A randomised controlled cross-over study was conducted with four high-fat dairy meals as intervention, as has been described earlier (Reference Hansson, Holven and Øyri31). Briefly, each meal consisted of three toasted slices of white bread (Pågen Rosta), raspberry jam (Nora Bringebærsyltetøy) and either butter (TINE Smør), medium-hard cheese (TINE Gräddost), whipped cream (TINE Kremfløte) or sour cream (TINE Seterrømme), corresponding to 45 g of fat and approximately 60 energy percent of fat with similar fatty acid profiles. The energy content of each meal was 629 kcal (2632 kJ) for the butter meal, 715 kcal (2992 kJ) for the cheese meal, 652 kcal (2728 kJ) for the whipped cream meal and 655 kcal (2741 kJ) for the sour cream meal. The subjects were randomly allocated to one of the four test meal orders (order 1: A_B_C_D, order 2: B_C_D_A, order 3: C_D_A_B and order 4: D_A_B_C; A = butter, B = cheese, C = whipped cream and D = sour cream) by block randomisation performed by the principal investigator. Allocation ratio was 1:1:1:1. Each test day was separated by a 3- to 5-week-long washout period for premenopausal women not taking contraceptives, and a minimum washout period of 2 weeks for other participants. Before each test day, subjects received a reminder to fast for 12 h (with no fatty food for 14 h) and not perform any strenuous physical activity or drink alcohol the last 24 h before visit. Blood samples were drawn fasting, and 2, 4 and 6 h after the meal. Subjects were encouraged to be physically inactive during the 6 h period of blood sampling.
Weight was measured by the Medical Body Composition Analyzer seca 515/514 (seca, software version 1.1). Blood pressure was measured three consecutive times in a sitting position in the subjects’ non-dominant arm by a Dinamap Carescape v100 (GE Medical System) at a screening visit.
Blood sampling and lipoprotein subclass measurement
Serum was collected in silica gel tubes (Becton Dickinson Vacutainer Systems) and kept in room temperature for 30–60 min to ensure complete blood coagulation before 15 min centrifugation at 1500 g (Thermo Fischer Scientific). Serum samples were then stored in a refrigerator until being analysed. Standard blood biochemical measurements were performed at an accredited medical laboratory (Fürst Medical Laboratory)(Reference Hansson, Holven and Øyri31). Plasma was collected in EDTA tubes (Becton Dickinson Vacutainer Systems) and kept on ice for less than 15 min before being centrifuged at 2000 g for 15 min at 4°C (Thermo Fischer Scientific). The samples were distributed into smaller tubes and frozen at −80°C for lipoprotein subclass analysis. Lipoprotein subclass profiling was achieved using a commercial proton NMR metabolomics platform (Nightingale Health Ltd) with the following classifications: extremely large (XXL) VLDL with particle diameters of at least 75 nm (including chylomicrons), five VLDL subclasses (very large (XL), large (L), medium (M), small (S) and very small (XS), with average particle diameters of 64·0, 53·6, 44·5, 36·8 and 31·3 nm, respectively), one IDL subclass with an average particle diameter of 28·6 nm, three LDL subclasses (L, M and S, with average particle diameters of 25·5, 23·0, and 18·7 nm, respectively) and four HDL subclasses (XL, L, M and S, with average particle diameters of 14·3, 12·1, 10·9 and 8·7 nm, respectively). Details about the NMR metabolomics platform have been described previously(Reference Soininen, Kangas and Wurtz34, Reference Wurtz, Kangas and Soininen35).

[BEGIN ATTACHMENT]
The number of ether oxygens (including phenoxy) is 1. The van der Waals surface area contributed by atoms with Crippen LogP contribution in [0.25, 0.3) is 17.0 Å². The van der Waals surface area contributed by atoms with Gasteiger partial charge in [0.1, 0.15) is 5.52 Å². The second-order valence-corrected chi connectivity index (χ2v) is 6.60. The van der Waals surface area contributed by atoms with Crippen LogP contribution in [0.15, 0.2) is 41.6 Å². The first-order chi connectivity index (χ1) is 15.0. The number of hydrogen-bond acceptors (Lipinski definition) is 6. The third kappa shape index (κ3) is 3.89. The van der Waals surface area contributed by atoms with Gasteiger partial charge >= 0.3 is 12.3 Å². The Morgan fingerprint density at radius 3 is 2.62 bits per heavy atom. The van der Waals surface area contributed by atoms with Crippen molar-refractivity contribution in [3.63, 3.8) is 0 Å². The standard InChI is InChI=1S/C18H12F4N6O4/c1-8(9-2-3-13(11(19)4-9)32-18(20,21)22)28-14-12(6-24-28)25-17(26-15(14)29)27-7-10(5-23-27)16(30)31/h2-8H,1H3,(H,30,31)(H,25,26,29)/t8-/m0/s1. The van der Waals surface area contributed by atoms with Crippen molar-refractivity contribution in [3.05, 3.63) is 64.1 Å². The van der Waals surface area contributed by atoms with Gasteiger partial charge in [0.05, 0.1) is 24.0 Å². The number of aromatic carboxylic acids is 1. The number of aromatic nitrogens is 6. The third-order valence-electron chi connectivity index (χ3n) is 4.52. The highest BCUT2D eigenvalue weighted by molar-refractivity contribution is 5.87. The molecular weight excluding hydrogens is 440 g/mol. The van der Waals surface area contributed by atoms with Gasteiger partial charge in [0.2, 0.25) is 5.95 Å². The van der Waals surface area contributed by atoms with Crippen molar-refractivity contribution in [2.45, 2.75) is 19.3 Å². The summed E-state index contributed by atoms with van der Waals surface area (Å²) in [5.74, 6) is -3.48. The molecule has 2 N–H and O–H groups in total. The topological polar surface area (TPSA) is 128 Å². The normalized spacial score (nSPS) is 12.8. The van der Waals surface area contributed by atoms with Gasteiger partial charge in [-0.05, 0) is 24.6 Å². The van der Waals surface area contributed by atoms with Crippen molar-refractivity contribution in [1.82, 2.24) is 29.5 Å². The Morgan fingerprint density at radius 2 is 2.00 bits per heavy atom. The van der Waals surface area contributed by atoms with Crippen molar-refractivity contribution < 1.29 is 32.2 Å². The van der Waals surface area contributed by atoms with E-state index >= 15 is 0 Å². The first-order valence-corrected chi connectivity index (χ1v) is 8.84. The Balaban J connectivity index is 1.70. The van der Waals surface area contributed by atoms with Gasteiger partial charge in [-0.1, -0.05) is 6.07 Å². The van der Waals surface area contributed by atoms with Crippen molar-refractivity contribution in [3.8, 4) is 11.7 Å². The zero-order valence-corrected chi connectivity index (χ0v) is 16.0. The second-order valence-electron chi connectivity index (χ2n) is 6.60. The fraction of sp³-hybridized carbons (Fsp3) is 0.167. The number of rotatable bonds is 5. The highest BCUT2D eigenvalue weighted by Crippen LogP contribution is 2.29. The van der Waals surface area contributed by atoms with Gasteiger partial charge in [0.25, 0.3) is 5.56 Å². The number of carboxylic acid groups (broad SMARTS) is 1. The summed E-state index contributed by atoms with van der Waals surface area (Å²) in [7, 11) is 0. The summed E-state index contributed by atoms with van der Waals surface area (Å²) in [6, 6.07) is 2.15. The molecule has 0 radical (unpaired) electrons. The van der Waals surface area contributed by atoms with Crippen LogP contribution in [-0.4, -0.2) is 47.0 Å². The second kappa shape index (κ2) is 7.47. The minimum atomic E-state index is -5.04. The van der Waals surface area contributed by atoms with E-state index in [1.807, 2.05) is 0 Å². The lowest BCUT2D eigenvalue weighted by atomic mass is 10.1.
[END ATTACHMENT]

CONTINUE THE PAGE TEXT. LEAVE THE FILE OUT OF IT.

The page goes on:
The study was approved by the Regional Committees for Medical and Health Research Ethics (2016/418/REK sør-øst B) and conducted according to the principles of the Declaration of Helsinki. Written informed consents were obtained from all subjects. The study was registered at www.clinicaltrials.gov as NCT02836106.
The primary outcome of the original study was the serum TAG-iAUC0–6h, and the sample size calculation has been described previously(Reference Hansson, Holven and Øyri31). In this exploratory sub-study, differences in characteristics between women and men at baseline were analysed by the Mann–Whitney U test using IBM SPSS Statistics for Windows 24.0 (IBM Corp.). Baseline characteristics are presented as medians (25th–75th percentiles). Data from the postprandial measurements were analysed with a linear mixed model using Stata Special Edition 15.1 (StataCorp LLC). All subjects who completed at least one test day were included in the analysis. The response variable was the iAUC0–6h, calculated from the different time points using the trapezoid method(Reference Carstensen, Thomsen and Hermansen36, Reference Matthews, Altman and Campbell37), and the model included the variables meal, visit number, age, BMI, sex and a meal×sex interaction as fixed effects in addition to a random intercept at subject level. Response differences between meals were stratified by sex when the meal×sex interaction was significant. Non-significant meal×sex interactions were excluded from the model, and as the meal×sex interaction represents sex-specific meal differences, response differences between meals were calculated for the whole study group independent of sex in these cases. All results beyond baseline characteristics originate from this model. The significance level was set to α=0·05. To adjust for multiple testing when performing comparisons on each lipoprotein subclass, the Bonferroni correction was applied (i.e. all P values for differences between meals were multiplied by the number of meal comparisons, and all P values for meal response differences between sexes were multiplied by the number of meals). Only Bonferroni-corrected P values are presented in the text and the figures. Pairwise meal comparisons within each sex were performed by combining the appropriate regression coefficients from the linear mixed model. All data that were analysed by the linear mixed model are shown as mean values with standard errors in the figures.